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Farewell to a Soldier

Stephen Armstead and I first met about 6 years ago or so. He was a youth in his 20s. I noticed him walking the halls of one of America’s many complete waste of time (for Black people) National HIV/AIDS conferences. He came up to me, introduced himself and said, “Hi Mr. Manago. I know about your work and really admire it.” We talked some more. Stephen expressed to me his commitment to same-gender-loving (SGL) Black folks (and all Black folks), and how he longed to be a part of something more meaningful that could make a real difference.

In 2010, based on the evaluated promise noted during a pilot study of the Critical Thinking and Cultural Affirmation (CTCA) strategy – a Black behavioral and self-conceptual improvement model I developed – the Center for Disease Control and Prevention (CDC) funded deeper evaluation of it. It would be a 5 year study. The CTCA evaluation project would create job opportunities for folks in Chicago. Stephen, who, by then, had already joined the leadership of the Black Men’s Xchange (BMX), was among those who applied as Research Coordinator for the study. Stephen was hired.

Working with Black Men’s Xchange (BMX) National research partner, Loyola University Chicago, Stephen almost single-handedly became a key force in the study, getting it off the ground, locating and selecting a beautiful 5000 square foot site to be a retreat station for rigorous and innovative CTCA inquiry.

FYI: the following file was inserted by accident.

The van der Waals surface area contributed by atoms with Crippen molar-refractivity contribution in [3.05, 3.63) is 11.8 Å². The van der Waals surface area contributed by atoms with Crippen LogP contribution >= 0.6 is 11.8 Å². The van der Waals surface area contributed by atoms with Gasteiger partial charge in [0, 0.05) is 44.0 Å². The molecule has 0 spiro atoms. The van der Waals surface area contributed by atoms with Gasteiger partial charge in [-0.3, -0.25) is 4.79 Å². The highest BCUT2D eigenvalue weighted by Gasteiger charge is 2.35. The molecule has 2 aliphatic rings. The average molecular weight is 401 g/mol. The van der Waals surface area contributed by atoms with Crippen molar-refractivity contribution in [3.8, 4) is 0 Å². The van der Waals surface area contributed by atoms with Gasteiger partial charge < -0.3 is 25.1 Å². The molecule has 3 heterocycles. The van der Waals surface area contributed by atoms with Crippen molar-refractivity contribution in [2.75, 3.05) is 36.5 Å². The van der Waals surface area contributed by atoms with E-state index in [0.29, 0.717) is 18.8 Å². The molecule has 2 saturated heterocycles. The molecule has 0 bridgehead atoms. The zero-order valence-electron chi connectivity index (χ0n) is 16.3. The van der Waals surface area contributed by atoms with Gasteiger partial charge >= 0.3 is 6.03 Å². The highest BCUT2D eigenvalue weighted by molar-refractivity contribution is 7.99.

Stephen proved to be a very steadfast and committed component of the project, building the first intervention and research staff team, designing the space with me, and enduring start-up challenges until everything necessary was in place. The site has since become a showcase with many admirers, furnished with beautiful art, affirming photo images, a waterfall, good music with an ambiance drawing over 400 Black men in Chicago into the study. Stephen hooked it up. In 2010, CDC also funded two other organizations in the nation to do research. Of them all, the CTCA project, renamed “Black Men Evolving’ (B-ME) has become the leading and most successful project of them all. Stephen Armstead’s contributions are an essential factor in this unparalleled accomplishment.

Yesterday was Stephen’s last day with the study, as he is now moving on to more pursuits and possibilities. I love my lil bruh, and just wanted to share some things about him with everybody, because I think people should know, and I will miss him.

See you soon Mr. Armstead.

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